The lawsuit reported on by ABC News did happen (Robert Jordan vs. the City of New London, CT). The court case can be found here. That page verifies many of the facts given in the article, including the conclusion: it was ruled constitutional to not hire someone as a police officer because they scored too highly on an intelligence test (The test used in this case was the Wonderlic Test).
The LA Times in 1997 reported on the story (before it went to court but after the lawsuit was filed). The article, which seems to be heavily based off interviews, seems to be reliable (and some of it is also backed up by information in the court case). It does appear to be the policy of this particular police department to reject people who score too high:
Two other applicants who scored even higher [than Robert Jordan] were also rejected.
Turnover is the reason given for the decision, due to its high cost:
Deputy Police Chief William C. Gavitt and the city's attorney, Ralph J. Monaco, said candidates who score too high could get bored with police work and leave not long after undergoing academy training that costs about $25,000.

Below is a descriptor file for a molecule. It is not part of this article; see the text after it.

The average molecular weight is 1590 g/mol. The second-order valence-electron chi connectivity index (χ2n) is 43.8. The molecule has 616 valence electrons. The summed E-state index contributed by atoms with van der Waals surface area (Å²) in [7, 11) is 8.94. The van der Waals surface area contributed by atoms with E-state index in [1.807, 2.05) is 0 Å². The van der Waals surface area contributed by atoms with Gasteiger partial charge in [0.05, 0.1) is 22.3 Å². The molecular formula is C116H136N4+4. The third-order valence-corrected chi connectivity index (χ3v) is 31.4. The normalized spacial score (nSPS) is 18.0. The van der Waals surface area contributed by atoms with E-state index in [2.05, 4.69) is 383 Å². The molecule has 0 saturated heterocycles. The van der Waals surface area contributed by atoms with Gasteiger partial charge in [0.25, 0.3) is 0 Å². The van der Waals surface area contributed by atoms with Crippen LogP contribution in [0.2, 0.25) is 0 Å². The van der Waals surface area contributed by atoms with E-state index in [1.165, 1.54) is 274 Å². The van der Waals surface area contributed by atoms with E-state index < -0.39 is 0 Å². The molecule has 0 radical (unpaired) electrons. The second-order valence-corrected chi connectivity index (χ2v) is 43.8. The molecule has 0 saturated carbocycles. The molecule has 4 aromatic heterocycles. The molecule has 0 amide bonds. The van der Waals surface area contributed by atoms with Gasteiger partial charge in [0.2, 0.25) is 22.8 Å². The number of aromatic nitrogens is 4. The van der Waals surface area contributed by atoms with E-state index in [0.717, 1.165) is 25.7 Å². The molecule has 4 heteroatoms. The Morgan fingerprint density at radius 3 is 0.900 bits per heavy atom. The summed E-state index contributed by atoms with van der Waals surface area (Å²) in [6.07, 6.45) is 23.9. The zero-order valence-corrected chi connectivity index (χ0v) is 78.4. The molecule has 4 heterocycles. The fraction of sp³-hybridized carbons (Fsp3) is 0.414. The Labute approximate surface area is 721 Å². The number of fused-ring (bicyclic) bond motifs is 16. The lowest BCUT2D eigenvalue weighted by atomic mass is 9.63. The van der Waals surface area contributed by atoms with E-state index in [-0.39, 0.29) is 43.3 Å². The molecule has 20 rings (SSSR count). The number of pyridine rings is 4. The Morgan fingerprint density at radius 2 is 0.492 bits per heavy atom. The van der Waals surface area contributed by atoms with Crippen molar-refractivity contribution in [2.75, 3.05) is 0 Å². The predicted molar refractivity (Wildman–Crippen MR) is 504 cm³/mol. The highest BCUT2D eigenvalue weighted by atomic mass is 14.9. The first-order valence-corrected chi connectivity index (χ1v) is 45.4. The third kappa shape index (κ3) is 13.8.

"We are looking for bright people," Monaco said, "but we're not looking for people that are so bright to an extent that they're not going to be challenged by the job."
According to the makers of the test used, other places also have this policy:
Wonderlic said New London is not alone in screening out potential employees deemed too smart, but it wouldn't identify any of those employers. If there are any, they are not exactly coming forward to say they don't hire smart people.
However, this certainly isn't the policy everywhere. In particular, it isn't the policy another PD over:
In contrast, the neighboring community of Groton uses the exam only to screen out those who test low in intelligence.
"I go for the highest score on the Wonderlic that I can get," said Police Chief Wilfred Blanchette Jr. "My instructions are, 'You give me a list of people who are above this number.' Let me figure out if they're going to get bored or not."
Scoring too high may also hurt people in other fields. In this case, the field was a football field:
The only perfect [Wonderlic] score belongs to Pat McInally, a former Pro Bowl punter and receiver for the Cincinnati Bengals. Another Harvard man, who might have scared teams with his score.
"In those days, I was told it did hurt me," McInally said from California, where he is a high school coach. "(Giants general manager) George Young pulled me aside at a party in New York and said, 'That cost you a couple of rounds.'
Harvard's Ryan Fitzpatrick gets passing grades for 3-0 Bills